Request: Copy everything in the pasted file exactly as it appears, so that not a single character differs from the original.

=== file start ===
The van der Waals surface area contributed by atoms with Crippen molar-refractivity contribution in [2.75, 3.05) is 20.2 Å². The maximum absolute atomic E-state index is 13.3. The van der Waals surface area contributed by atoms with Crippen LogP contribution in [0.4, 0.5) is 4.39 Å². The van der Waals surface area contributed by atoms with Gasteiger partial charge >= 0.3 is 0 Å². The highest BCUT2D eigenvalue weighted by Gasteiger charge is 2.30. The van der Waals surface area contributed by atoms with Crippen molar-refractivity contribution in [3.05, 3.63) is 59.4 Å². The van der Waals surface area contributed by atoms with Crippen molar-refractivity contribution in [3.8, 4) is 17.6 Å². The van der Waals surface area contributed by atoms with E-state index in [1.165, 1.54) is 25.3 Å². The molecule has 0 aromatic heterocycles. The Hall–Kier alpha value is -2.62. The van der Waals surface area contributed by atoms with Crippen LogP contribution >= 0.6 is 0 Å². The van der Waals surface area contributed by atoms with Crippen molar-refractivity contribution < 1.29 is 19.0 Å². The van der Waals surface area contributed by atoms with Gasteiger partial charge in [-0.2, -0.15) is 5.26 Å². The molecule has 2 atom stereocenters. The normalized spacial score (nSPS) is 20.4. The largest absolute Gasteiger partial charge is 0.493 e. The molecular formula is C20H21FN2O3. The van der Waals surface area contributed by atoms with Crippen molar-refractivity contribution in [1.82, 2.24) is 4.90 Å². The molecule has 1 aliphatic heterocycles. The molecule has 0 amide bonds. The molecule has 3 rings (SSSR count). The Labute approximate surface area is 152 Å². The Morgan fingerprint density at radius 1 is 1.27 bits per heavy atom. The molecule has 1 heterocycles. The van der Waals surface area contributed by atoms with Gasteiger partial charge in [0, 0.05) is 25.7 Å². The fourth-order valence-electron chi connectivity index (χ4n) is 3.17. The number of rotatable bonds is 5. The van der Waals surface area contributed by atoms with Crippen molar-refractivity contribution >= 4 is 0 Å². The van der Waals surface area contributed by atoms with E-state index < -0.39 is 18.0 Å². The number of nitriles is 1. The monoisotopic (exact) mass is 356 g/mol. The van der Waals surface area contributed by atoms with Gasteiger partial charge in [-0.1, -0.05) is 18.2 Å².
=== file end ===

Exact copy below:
The van der Waals surface area contributed by atoms with Crippen molar-refractivity contribution in [2.75, 3.05) is 20.2 Å². The maximum absolute atomic E-state index is 13.3. The van der Waals surface area contributed by atoms with Crippen LogP contribution in [0.4, 0.5) is 4.39 Å². The van der Waals surface area contributed by atoms with Gasteiger partial charge >= 0.3 is 0 Å². The highest BCUT2D eigenvalue weighted by Gasteiger charge is 2.30. The van der Waals surface area contributed by atoms with Crippen molar-refractivity contribution in [3.05, 3.63) is 59.4 Å². The van der Waals surface area contributed by atoms with Crippen molar-refractivity contribution in [3.8, 4) is 17.6 Å². The van der Waals surface area contributed by atoms with E-state index in [1.165, 1.54) is 25.3 Å². The molecule has 0 aromatic heterocycles. The Hall–Kier alpha value is -2.62. The van der Waals surface area contributed by atoms with Crippen LogP contribution >= 0.6 is 0 Å². The van der Waals surface area contributed by atoms with Crippen molar-refractivity contribution < 1.29 is 19.0 Å². The van der Waals surface area contributed by atoms with Gasteiger partial charge in [-0.2, -0.15) is 5.26 Å². The molecule has 2 atom stereocenters. The normalized spacial score (nSPS) is 20.4. The largest absolute Gasteiger partial charge is 0.493 e. The molecular formula is C20H21FN2O3. The van der Waals surface area contributed by atoms with Crippen molar-refractivity contribution in [1.82, 2.24) is 4.90 Å². The molecule has 1 aliphatic heterocycles. The molecule has 0 amide bonds. The molecule has 3 rings (SSSR count). The Labute approximate surface area is 152 Å². The Morgan fingerprint density at radius 1 is 1.27 bits per heavy atom. The molecule has 1 heterocycles. The van der Waals surface area contributed by atoms with Gasteiger partial charge in [0, 0.05) is 25.7 Å². The fourth-order valence-electron chi connectivity index (χ4n) is 3.17. The number of rotatable bonds is 5. The van der Waals surface area contributed by atoms with Crippen molar-refractivity contribution >= 4 is 0 Å². The van der Waals surface area contributed by atoms with E-state index < -0.39 is 18.0 Å². The number of nitriles is 1. The monoisotopic (exact) mass is 356 g/mol. The van der Waals surface area contributed by atoms with Gasteiger partial charge in [-0.1, -0.05) is 18.2 Å².